The Dassault Rafale, Boeing F-15 and Boeing F/A-18E/F have been slugging it out in the Qatar heat during July, August and September with in-country evaluations taking place.
Two Armée de l’Air Rafales were deployed to Doha in July 2012 (having been sighted there on July 8), while two Super Hornets flew in from a nearby US carrier at the end of August. Finally two USAFE F-15Es were flown from RAF Lakenheath to Qatar for evaluation in early September.
These in-country evaluations are believed to have followed preliminary assessments in the US and France. Certainly Qatar conducted a Rafale technical assessment at Istres in March or April 2012.
A circa 20-flight Qatari evaluation of the Eurofighter Typhoon in the UK was scheduled for April 2011, but was cancelled because the personnel involved on the Qatari side were all involved in the Libyan operations. This was never rescheduled after the war amid reports that Qatar had been unhappy with the costs being quoted by the UK MoD for flying RAF aircraft. But, whatever the reason, the Typhoon now appears to have slipped off Qatar’s shortlist.
The F-16, by contrast, appears to have joined that shortlist, with reports that Sheikh Tamim Bin Hamad Al Thani, the Crown Prince of Qatar and deputy supreme commander of the Qatari Armed Forces, had been talking about the possibility of Qatar buying either the F-16 or the Rafale during July 2012.
As long ago as March 2004 Qatar was reported to be evaluating a range of Western fighters, including the US Lockheed Martin F-16, the French Dassault Rafale, Sweden’s Saab JAS 39 Gripen and the quadrinational Eurofighter Typhoon.
The Qatari requirement was thought to be for between 24 and 36 aircraft, making much more than a simple replacement and modernisation of the current fighter fleet. Either 24 or 36 aircraft would mark a significant expansion from the present force of nine single-seat Mirage 2000-5EDAs and three two-seat Mirage 2000-5DDAs, which serve with the sole unit of No.1 Fighter Wing, No.7 Air Superiority Squadron at Doha Airport, and which were delivered from 1997.
The expansion is believed to form one element in a wider plan to reconfigure Qatar’s armed forces for deployed operations and coalition war-fighting. This is, in turn, driven by a more robust interpretation of Qatar’s constitution, which lays down that the nation’s foreign policy should be driven by resolving disputes in the Middle East. Qatar is increasingly flexing its muscles as it seeks to reshape the nation’s regional profile.
By January 2011 analysts were predicting that either the Rafale or a US type would be selected, with a winner to be chosen before the end of 2012. Qatar’s interest had by then shifted from the F-16 to the Boeing F/A-18E/F Super Hornet and the Boeing F-15SE Silent Eagle and, indeed, to Lockheed Martin’s F-35 Joint Strike Fighter.
Any sale of the F-35 in the Gulf region would be politically complex, and would not seem likely in the near term.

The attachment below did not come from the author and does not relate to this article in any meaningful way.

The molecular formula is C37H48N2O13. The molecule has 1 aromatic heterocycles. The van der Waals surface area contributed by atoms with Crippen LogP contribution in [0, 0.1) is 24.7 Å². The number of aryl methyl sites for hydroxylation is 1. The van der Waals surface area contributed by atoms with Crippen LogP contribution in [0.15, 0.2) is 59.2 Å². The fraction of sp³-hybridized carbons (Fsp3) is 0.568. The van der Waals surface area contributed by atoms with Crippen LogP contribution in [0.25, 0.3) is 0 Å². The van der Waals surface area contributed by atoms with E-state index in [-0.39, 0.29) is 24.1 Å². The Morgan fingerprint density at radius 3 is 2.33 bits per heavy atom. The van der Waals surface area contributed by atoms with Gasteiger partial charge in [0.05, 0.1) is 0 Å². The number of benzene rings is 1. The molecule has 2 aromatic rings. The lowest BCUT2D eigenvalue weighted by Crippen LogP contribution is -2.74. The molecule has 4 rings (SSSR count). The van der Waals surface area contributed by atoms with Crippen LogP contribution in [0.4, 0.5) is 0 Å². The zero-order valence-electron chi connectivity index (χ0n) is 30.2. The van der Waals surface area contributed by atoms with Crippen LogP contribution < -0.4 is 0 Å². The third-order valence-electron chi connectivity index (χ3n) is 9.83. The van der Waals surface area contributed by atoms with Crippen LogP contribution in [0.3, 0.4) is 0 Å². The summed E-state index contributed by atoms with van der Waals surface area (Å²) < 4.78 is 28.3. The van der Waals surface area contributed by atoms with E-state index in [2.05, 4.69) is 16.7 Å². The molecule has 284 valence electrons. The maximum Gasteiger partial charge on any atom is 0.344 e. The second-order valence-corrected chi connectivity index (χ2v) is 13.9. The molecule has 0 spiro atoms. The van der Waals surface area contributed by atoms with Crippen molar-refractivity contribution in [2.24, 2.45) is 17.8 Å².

Before the war in Libya, many expected that US platforms would have an edge in Qatar, since US fighters had, until then, tended to be the preferred choice among GCC states (though both Qatar and the UAE had ordered the Mirage 2000 and had operated the French Delta with conspicuous success).
The fact that the UAE and Qatar had deployed fighters to participate in the Libyan operation led others to conclude that interoperability considerations would further favour US fighter types.
However, any US advantage was eroded during Operation Odyssey Dawn, when Qatar deployed six Mirage 2000s to the military airbase at Souda on the Greek island of Crete to operate in concert with French Armée de l’Air Mirage 2000s, forging close links between the Qatari aircrew and their French counterparts in the process. This exposed the Qataris to French concepts of operations and, no doubt, to an informed view of the Dassault Rafale from the point of view of French pilots about to convert to the new jet.
Over Libya, the Qatari Mirages operated mainly in the air-to-air role, using Mica and Magic missiles, though the aircraft have gradually gained air-ground capabilities in service, including an integration of the GBU-12. Qatari pilots used this weapon for the first time during operations over Libya.
Consideration was briefly given to integrating the Sniper laser designator pod to give the aircraft a self-designation capability.
But, with slowing economic growth in the US and Europe and dwindling defence budgets, Qatar is an important buyer of both military and civilian aircraft and Boeing was not willing to sit back and let Dassault win the Qatari fighter competition without a fight. The US company opened its first office in Qatar in December 2010 and since then has been actively promoting both the Super Hornet and the F-15 as solutions to the Qatari requirement.
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